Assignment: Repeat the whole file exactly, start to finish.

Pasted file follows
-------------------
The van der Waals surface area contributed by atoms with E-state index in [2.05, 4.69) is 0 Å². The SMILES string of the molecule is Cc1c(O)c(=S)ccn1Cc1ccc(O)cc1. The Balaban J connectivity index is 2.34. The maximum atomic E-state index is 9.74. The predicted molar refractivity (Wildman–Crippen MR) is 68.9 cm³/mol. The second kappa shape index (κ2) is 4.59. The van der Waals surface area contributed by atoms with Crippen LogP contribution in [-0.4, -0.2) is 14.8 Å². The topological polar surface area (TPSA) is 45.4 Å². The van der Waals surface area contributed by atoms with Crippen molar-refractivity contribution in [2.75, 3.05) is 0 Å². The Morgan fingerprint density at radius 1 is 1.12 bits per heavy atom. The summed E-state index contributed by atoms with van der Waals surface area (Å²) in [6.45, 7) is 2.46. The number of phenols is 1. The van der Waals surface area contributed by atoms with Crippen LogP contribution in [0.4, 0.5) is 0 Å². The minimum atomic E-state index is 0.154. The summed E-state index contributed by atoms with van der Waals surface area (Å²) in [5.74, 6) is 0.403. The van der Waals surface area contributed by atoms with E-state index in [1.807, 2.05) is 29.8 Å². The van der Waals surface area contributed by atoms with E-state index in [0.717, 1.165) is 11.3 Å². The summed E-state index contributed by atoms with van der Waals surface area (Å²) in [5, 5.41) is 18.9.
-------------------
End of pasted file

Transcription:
The van der Waals surface area contributed by atoms with E-state index in [2.05, 4.69) is 0 Å². The SMILES string of the molecule is Cc1c(O)c(=S)ccn1Cc1ccc(O)cc1. The Balaban J connectivity index is 2.34. The maximum atomic E-state index is 9.74. The predicted molar refractivity (Wildman–Crippen MR) is 68.9 cm³/mol. The second kappa shape index (κ2) is 4.59. The van der Waals surface area contributed by atoms with Crippen LogP contribution in [-0.4, -0.2) is 14.8 Å². The topological polar surface area (TPSA) is 45.4 Å². The van der Waals surface area contributed by atoms with Crippen molar-refractivity contribution in [2.75, 3.05) is 0 Å². The Morgan fingerprint density at radius 1 is 1.12 bits per heavy atom. The summed E-state index contributed by atoms with van der Waals surface area (Å²) in [6.45, 7) is 2.46. The number of phenols is 1. The van der Waals surface area contributed by atoms with Crippen LogP contribution in [0.4, 0.5) is 0 Å². The minimum atomic E-state index is 0.154. The summed E-state index contributed by atoms with van der Waals surface area (Å²) in [5.74, 6) is 0.403. The van der Waals surface area contributed by atoms with E-state index in [1.807, 2.05) is 29.8 Å². The van der Waals surface area contributed by atoms with E-state index in [0.717, 1.165) is 11.3 Å². The summed E-state index contributed by atoms with van der Waals surface area (Å²) in [5, 5.41) is 18.9.